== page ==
- Two stencils are required to obtain the 14 raw scores from each of the test forms.
- Separate norms table are provided for boys and girls.
There are 3 methods of converting raw scores into standard scores.
- S stens (standard deviation stens)
- N stens (normalized stens)
- Percentile Ranks
Separate norms table are provided in the manual. Both combined and separate Norms for girls and boys are available due to clear cut personality differences.
APPLICATIONS AND USES OF THE TEST
- To gain a greater understanding of those children whose educational progress is clearly being affected by personality problems.
- To screen out for individual attention and guide those children who need help with emotional conflicts and behaviour disorders. Due to this earlier recognition, many behaviour difficulties can be avoided or handled before they become defensive habits and other complications resistive to treatment.
- To aid the student in making decisions about future educational and vocational goals
- Future school achievement and creativity can be more exactly predicted and understood when appropriately weighted personality measures are used.
- To encourage the keeping of meaningful developmental records for children. Clinical practice and work with delinquents and children courts all require a diagnostic instrument which operates with these basic personality concepts.
- To measure the progressive development of character and personality. If the schools keep test and criterion records of levels on emotional maturity, self-control, anxiety level, the capacity to concentrate, social learning, and other such traits, these qualities may eventually receive as much intelligent attention as is now directed to academic grades.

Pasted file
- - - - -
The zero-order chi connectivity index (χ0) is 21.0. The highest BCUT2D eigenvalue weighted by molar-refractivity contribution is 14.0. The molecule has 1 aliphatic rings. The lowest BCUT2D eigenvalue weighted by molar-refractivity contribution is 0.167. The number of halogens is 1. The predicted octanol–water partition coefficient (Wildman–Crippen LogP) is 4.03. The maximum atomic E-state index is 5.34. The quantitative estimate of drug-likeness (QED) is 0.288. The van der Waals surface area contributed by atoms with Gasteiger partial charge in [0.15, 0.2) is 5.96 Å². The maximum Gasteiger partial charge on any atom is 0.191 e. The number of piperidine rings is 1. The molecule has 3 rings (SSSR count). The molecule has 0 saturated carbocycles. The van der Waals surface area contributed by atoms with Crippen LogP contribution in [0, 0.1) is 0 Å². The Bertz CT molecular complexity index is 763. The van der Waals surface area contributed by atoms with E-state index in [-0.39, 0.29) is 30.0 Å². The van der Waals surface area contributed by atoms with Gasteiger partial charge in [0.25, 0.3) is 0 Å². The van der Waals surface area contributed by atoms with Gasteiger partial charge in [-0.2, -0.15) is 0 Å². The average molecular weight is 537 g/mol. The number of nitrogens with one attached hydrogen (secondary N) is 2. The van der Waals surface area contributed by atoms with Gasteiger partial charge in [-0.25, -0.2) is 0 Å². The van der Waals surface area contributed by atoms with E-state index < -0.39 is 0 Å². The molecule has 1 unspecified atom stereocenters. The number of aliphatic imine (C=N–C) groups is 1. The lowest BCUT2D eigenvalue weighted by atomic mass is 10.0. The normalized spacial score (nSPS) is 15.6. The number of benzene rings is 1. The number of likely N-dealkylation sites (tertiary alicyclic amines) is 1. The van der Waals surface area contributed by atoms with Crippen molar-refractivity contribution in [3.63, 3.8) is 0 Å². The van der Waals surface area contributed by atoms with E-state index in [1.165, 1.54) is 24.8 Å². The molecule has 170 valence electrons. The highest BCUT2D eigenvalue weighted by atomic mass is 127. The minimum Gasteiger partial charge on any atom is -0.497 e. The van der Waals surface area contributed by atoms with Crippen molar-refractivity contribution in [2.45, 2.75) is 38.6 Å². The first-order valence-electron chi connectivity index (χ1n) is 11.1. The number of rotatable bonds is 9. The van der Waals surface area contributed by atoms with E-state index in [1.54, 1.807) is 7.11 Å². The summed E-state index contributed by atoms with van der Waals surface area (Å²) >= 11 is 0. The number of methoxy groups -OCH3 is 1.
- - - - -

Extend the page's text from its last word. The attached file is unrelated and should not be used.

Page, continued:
- It can be conveniently applied either as an individual test, in the clinic or a group test in the classroom.
- In general, it useful in evaluating, understanding, and predicting personal adjustment, social development, and academic performance.
- The CPQ includes all of the more adequately research demonstrated dimensions of personality from the general personality sphere and thus has wide applicability in both clinical and educational settings. It provides us with more broad and specific measures of personality in terms of an individual’s characteristics.
- However, the standardization sample has not been described in sufficient detail for objective evaluation, and that the handbook is also unclear as to when the data was collected.
- There is very little data to guide the interpretation of test score profiles. Also, the scoring and administration can be very tedious considering the items and time for separate test sessions.
- A reexamination of the validity of the Children’s Personality Questionnaire must be done according to its reviewers since its factors were not found to correlate significantly with those it is supposed to measure.
- Thus the test also needs a lot of revision and modification as the results of new research provide even more valid estimates and better psychological understanding of higher-order personality structure in young children.